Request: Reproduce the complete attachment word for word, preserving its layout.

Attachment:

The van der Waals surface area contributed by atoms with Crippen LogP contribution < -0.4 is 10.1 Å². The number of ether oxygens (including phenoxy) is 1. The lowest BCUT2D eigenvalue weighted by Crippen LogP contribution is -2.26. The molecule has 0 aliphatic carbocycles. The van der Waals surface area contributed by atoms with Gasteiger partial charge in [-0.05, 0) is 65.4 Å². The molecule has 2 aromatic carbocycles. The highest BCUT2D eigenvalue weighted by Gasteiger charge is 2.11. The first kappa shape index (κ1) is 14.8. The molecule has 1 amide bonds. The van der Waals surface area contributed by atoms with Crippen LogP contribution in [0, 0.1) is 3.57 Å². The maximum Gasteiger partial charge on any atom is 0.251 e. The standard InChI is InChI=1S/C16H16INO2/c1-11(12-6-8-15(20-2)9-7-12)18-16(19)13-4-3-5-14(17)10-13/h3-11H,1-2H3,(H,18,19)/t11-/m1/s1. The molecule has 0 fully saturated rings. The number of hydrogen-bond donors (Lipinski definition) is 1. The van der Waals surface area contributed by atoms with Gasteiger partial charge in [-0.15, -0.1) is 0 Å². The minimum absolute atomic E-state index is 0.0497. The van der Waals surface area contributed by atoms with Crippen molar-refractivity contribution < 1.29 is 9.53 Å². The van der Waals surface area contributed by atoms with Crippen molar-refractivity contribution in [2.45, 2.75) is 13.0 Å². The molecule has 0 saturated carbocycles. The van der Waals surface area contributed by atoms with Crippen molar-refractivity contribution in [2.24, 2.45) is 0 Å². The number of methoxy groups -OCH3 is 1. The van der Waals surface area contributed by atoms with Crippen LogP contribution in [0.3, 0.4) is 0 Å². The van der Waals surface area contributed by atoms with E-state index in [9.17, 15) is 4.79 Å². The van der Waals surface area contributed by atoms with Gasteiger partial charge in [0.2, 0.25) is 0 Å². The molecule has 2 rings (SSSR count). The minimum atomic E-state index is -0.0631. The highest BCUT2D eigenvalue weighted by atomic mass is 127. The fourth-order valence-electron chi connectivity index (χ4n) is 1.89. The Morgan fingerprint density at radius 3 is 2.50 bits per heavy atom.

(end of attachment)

The van der Waals surface area contributed by atoms with Crippen LogP contribution < -0.4 is 10.1 Å². The number of ether oxygens (including phenoxy) is 1. The lowest BCUT2D eigenvalue weighted by Crippen LogP contribution is -2.26. The molecule has 0 aliphatic carbocycles. The van der Waals surface area contributed by atoms with Gasteiger partial charge in [-0.05, 0) is 65.4 Å². The molecule has 2 aromatic carbocycles. The highest BCUT2D eigenvalue weighted by Gasteiger charge is 2.11. The first kappa shape index (κ1) is 14.8. The molecule has 1 amide bonds. The van der Waals surface area contributed by atoms with Crippen LogP contribution in [0, 0.1) is 3.57 Å². The maximum Gasteiger partial charge on any atom is 0.251 e. The standard InChI is InChI=1S/C16H16INO2/c1-11(12-6-8-15(20-2)9-7-12)18-16(19)13-4-3-5-14(17)10-13/h3-11H,1-2H3,(H,18,19)/t11-/m1/s1. The molecule has 0 fully saturated rings. The number of hydrogen-bond donors (Lipinski definition) is 1. The van der Waals surface area contributed by atoms with Gasteiger partial charge in [-0.15, -0.1) is 0 Å². The minimum absolute atomic E-state index is 0.0497. The van der Waals surface area contributed by atoms with Crippen molar-refractivity contribution < 1.29 is 9.53 Å². The van der Waals surface area contributed by atoms with Crippen molar-refractivity contribution in [2.45, 2.75) is 13.0 Å². The molecule has 0 saturated carbocycles. The van der Waals surface area contributed by atoms with Crippen molar-refractivity contribution in [2.24, 2.45) is 0 Å². The number of methoxy groups -OCH3 is 1. The van der Waals surface area contributed by atoms with Crippen LogP contribution in [0.3, 0.4) is 0 Å². The van der Waals surface area contributed by atoms with E-state index in [9.17, 15) is 4.79 Å². The van der Waals surface area contributed by atoms with Gasteiger partial charge in [0.2, 0.25) is 0 Å². The molecule has 2 rings (SSSR count). The minimum atomic E-state index is -0.0631. The highest BCUT2D eigenvalue weighted by atomic mass is 127. The fourth-order valence-electron chi connectivity index (χ4n) is 1.89. The Morgan fingerprint density at radius 3 is 2.50 bits per heavy atom.